Tuesday, February 8, 2011

Day Seven - 4 Books

Today is Day Seven of the Ten Day Huma Rashid Bloggy Challenge.  I shall list four books that I have read and that I suggest other people should read, for I have enjoyed reading them.  Sadly, since I began law school I have a bitter feeling towards the written word.  It offends me that it's all up in my face all the time.  How am I supposed to enjoy you, written word, if I can never get away from you?  I think I have read 3 books altogether since 2007 when this law journey began.  No bueno.  Also, I don't have my books in front of me here...so I can't just look and see.  Sigh.  Well, here is my list of four books, IN NO PARTICULAR ORDER:

1.   Catcher In the Rye.  Yeah, yeah, yeah...very angsty and stereotypical.  Shutup, ya phony.  I read this book once a year.  Mr. Salinger, or J.D. as his friend called him, is my favorite writer of all time.  He writes like people think or speak, which is how I write as well.  This is the one book I read in high school and it has stuck with me ever since.  I love my beaten up old dog-eared copy.  It helps remind me I'm not the only one who is crazy and dislikes most other people.

2.   White Apples. by Jonathan Carroll.  This book single-handedly changed my outlook on life and death.  It is an absolute masterpiece.  I was never a spiritual person, but this made me one.  It has a way of making you look at every day as a piece of a whole and to realize everything you do matters both to you and everyone else.  Jonathan Carroll is a beautiful writer.  I also like him because he's fallible.  I've read about five of his books and three weren't good (though still beautifully written and creative, they just struggled to form a coherent path) but two were outstanding (the other is called Glass Soup).  I like when I can see a writer struggling to find the story every once and a while.  It helps me relate to them as people instead of this person who's able to write a book when I can't.  If I had to suggest one book in the world to others, it would be White Apples.

3.   Hearts in Atlantis.  by Stephen King.  Please ignore the terrible movie that was made based on the book for the purposes of this entry.  This isn't a typical Stephen King book.  It's not creepy or scary or exceptionally weird.  It is still fantasy, it's Stephen King after all, but it's more worldly.  It centers around the sixties and the Vietnam war and involves several stories intertwined into one narrative.  Plus, I love the sixties...in fact, I wish I was how old I am now, in the sixties.  This book is incredible though.  Go read it.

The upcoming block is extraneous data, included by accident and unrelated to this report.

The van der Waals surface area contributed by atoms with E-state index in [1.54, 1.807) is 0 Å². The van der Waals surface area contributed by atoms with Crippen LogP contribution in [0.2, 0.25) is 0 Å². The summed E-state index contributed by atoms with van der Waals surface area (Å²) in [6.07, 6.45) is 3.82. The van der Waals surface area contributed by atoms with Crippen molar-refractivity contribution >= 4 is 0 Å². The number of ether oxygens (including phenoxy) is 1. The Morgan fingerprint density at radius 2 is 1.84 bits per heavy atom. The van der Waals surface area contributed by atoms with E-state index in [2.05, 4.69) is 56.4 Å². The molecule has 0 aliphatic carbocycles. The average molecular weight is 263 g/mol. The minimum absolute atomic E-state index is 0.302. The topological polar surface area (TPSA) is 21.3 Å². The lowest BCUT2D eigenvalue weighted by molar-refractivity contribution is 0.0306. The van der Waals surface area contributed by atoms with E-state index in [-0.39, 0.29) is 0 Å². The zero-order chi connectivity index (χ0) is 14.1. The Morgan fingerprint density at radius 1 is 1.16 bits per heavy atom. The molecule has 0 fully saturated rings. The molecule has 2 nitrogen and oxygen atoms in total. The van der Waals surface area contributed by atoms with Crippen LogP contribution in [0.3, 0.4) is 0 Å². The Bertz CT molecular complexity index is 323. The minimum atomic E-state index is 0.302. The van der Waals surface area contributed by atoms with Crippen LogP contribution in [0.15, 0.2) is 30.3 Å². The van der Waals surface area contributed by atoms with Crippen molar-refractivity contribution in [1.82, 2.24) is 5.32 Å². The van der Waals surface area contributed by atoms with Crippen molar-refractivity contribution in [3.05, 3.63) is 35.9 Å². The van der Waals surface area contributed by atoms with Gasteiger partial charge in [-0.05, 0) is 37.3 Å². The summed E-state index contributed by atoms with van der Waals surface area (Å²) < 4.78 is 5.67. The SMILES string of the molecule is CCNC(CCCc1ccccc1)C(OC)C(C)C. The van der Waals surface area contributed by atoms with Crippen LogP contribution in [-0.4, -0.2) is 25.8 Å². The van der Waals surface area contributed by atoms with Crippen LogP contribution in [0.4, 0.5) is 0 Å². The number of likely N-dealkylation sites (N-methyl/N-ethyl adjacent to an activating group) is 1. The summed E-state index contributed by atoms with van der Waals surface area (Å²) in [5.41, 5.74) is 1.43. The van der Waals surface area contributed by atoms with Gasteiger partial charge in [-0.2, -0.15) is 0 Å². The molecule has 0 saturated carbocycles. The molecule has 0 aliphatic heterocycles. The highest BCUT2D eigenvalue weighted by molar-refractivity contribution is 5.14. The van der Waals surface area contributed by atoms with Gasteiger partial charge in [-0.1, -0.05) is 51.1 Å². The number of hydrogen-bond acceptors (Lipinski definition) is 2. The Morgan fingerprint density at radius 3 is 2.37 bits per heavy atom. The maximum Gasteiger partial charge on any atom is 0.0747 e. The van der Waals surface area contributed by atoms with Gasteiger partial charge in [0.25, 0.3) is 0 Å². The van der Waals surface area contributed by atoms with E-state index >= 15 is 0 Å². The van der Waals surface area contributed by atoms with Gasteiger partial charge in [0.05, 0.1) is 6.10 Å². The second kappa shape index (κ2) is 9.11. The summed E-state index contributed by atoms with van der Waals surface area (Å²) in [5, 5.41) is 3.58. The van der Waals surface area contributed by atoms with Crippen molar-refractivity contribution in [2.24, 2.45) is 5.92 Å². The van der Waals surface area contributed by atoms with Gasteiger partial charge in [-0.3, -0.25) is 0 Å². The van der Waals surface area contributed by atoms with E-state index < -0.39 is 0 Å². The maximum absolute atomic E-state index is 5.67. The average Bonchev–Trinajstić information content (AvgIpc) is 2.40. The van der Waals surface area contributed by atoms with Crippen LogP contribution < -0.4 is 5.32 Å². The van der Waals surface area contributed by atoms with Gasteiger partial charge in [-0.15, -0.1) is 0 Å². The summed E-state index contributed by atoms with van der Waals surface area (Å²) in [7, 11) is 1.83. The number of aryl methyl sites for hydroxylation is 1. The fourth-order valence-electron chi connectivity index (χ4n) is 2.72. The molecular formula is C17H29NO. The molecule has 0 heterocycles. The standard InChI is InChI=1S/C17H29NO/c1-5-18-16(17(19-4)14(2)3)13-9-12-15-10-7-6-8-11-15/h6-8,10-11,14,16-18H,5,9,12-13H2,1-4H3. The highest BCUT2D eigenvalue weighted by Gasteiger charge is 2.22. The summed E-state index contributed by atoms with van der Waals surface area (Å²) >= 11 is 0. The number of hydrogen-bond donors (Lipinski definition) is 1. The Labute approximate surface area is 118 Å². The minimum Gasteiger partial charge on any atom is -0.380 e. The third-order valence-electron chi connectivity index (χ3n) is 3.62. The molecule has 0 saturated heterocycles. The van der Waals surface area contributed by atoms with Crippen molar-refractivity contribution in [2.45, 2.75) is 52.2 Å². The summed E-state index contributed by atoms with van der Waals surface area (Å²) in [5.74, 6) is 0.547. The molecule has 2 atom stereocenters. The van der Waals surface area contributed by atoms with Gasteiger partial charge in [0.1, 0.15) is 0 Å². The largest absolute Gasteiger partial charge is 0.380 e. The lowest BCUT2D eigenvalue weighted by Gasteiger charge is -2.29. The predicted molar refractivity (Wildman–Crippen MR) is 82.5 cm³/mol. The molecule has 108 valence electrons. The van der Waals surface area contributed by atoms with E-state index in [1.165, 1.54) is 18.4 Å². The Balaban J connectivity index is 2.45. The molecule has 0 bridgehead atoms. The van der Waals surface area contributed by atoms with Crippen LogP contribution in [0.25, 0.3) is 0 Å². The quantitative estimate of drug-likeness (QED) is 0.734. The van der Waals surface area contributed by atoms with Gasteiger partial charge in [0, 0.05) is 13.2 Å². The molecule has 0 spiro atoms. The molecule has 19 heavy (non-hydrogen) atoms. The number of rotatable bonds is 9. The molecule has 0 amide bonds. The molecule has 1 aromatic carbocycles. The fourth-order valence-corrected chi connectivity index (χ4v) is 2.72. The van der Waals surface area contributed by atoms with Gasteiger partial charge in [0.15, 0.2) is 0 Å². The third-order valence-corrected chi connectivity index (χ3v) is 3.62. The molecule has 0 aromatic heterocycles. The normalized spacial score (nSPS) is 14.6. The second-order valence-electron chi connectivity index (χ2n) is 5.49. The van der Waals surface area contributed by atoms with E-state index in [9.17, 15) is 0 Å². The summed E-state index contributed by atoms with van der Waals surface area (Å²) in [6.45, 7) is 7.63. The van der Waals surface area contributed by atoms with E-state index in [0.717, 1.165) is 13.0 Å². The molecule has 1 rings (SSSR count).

4.   Prosser on Torts Angela's Ashes.  by Frank McCourt.  Did you really not think this was going to happen?  This is an autobiographical story about a poor Irish family who moved to New York City from Limerick, Ireland.  I mean...c'mon!  It is full of sadness and dark, Irish humor.  It was meant for micks like me.  I read it while in Ireland, in particular, while in Limerick.  I remember walking down the River Shannon and picturing it as a sad reminder of the horrors these poor Irish folk had to deal with.  It was quite the connection.  And then I went to a Pub and felt better (I was 15).  


Anonymous said...

LMAO at "Prosser on Torts." I didn't like CitR that much, personally, but it was okay. I'M NOT A PHONY I SWEAR. >:( I enjoyed reading it, I just didn't care that much. Does that make sense? Like, I don't dislike it. I just like a lot of other books more. :P

I don't like Stephen King. He's scary. :( I don't like that. I will check the other two out, though. They have been added to my list!

JoshueTree said...

Yeah, Catcher either hits you or it doesn't. Understandable. And Stephen King certainly isn't for everyone, but I will say...this book is more fantasy than scary.

White Apples is awesome...but it is fantasy. He has some quirky things that happen (In one book, God is a Polar Bear...for serious)...but it's played out by really, really...real characters. He deals almost exclusively with God/life and death/after life...etc.

Amie said...

I haven't read any of these. I tried to read Angela's Ashes, but didn't like it. Irish Kid Fail.

Pauline said...

I've read Catcher in the Rye multiple times, but I never really got it. Maybe it's a gender thing.

I'm pretty sure White Apples was on my to-read list once. I'm not sure if I ever did actually read it or whatever came of it, but that does sound very familiar.

Pauline said...

Also, have you read Stephen King's Dark Tower series?

JoshueTree said...

I never thought about it that way but I can definitely see how Holden's character would relate much better to males.

I have not read that series.